If the idea of seeing “Cow Play” conjures up memories of frightening middle-school renditions of “Oklahoma,” rest assured this bovine fancy written by Matthew George ’11 is far from your typical farm fable. Serious and oftentimes moving, the play combines a conventional love story with nontraditional pacing and jarring interjections that create a bizarre but profound work.
Anchored by a simple dining table and kitchen on one side of the stage, “Cow Play” moves from a dairy farm in upstate New York, to college, to graduate school and back. Mark (Alex Kramer ’13) leaves behind his brother Jed (Will Turner ’11) to go to school, where he meets aspiring actress Julie Morgan (Willa Fitzgerald ’13). Through college, Julie seems the more mature one of the pair, comforting and clear-minded through his father’s death and bouts of self-disillusionment.
She also is more goal-oriented, knowing she wants to pursue an MFA in acting in New York, while Mark only applies to graduate school at her request. The growing discontent Julie feels is inevitable as she flubs audition after audition, while Mark becomes increasingly thrilled with his studies at Columbia University. Yet Mark appears oblivious to her feelings, absorbed in his own lengthy stories about medieval history.
When the two visit Jed for a summer, the true extent of the distance between Mark and Julie becomes apparent. While, after a hesitant start, Julie throws herself into farm work, Mark is increasingly absent, consumed by his dissertation on the Bayeux Tapestry. When he goes to France to see the tapestry in person, Julie and Jed improve their initially rocky relationship, communicating honestly in a way that Mark and Julie haven’t done in years. Julie finds a sense of fulfillment on the farm with her favored cow Antigone that her auditions hadn’t delivered for quite some time.
When Mark returns from France, Mark and Julie’s relationship is one dimensional in comparison to the one Julie and Jed had developed. Mark’s love for Julie is based on past memories he refuses to let go of; as the audience witnesses Julie’s evolution, this love is clearly unsustainable.
If the overarching details of the plot seem predictable, the acting makes “Cow Play” worthwhile. Fitzgerald plays the part of wealthy Greenwich native Julie with grace. When the story takes a disturbing and unexpected turn, she is eerily convincing. Turner conveys taciturn Jed and his vulnerability best through silent, purposeful presence. Kramer plays Mark with just the right amount of good intention and childish self-absorption that it’s impossible not to understand why Julie loves and stays with him for so long. Great credit for their success, of course, goes to the simply superb dialogue. What might have been a dry and trite story in other hands is dynamic and engaging in writer George’s.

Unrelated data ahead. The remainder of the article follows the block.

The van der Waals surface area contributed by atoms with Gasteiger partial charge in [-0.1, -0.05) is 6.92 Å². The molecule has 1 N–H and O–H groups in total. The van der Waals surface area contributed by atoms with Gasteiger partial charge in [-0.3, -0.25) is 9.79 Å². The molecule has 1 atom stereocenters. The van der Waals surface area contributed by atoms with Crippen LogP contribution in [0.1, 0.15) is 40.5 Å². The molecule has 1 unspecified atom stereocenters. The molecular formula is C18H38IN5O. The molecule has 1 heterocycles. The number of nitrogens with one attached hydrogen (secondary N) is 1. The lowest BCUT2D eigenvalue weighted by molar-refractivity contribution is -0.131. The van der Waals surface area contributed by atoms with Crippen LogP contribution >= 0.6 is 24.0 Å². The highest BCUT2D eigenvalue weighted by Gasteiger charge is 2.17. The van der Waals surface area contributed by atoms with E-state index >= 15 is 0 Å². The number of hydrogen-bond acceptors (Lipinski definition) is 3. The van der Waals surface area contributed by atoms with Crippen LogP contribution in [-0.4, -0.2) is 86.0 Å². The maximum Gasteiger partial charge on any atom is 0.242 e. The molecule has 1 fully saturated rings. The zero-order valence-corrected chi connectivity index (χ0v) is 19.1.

“Let the moments pool together like marbles,” Julie says early on. “There is no now – time just exists.” It is this philosophy that drives the uneven pacing of the story and gives it its power. Julie and Mark meet each other, talk and begin to date in no more than a rushed minute at the beginning, while the summer at the farm languidly stretches on for the majority of the play. A perfectly normal moment is punctuated by a disturbing shift in time – of years or centuries – and identity. Instead of detracting from the play, these shifts, as Mark points out, make the story more than isolated moments, photographed and posted on Facebook, but a true whole.
The projections also go far in making this work novel. Although initially a Claymation cow might be distracting, its appearance throughout the play along with other nonsensical things (the cow Antigone writes Julie letters from heaven, for example) complements the peculiar outlook of the show. These little amusements not only serve as comic relief but also add to the sad humor and poignancy of “Cow Play.”
Ultimately, the play centers around themes of disappearance – the disappearance of discrete time and identity – and fate. As Mark finds out about the incomplete end of the Bayeux Tapestry, the details of how the play concludes are not really important – rather, it is what we draw from the whole. “Cow Play,” though not without its flaws, verges at times on brilliance. A love story on a dairy farm, complete with cows of all kinds (Claymation and cardboard) does not seem like it would pose deep philosophical questions, but this one will leave you thinking for hours — or days.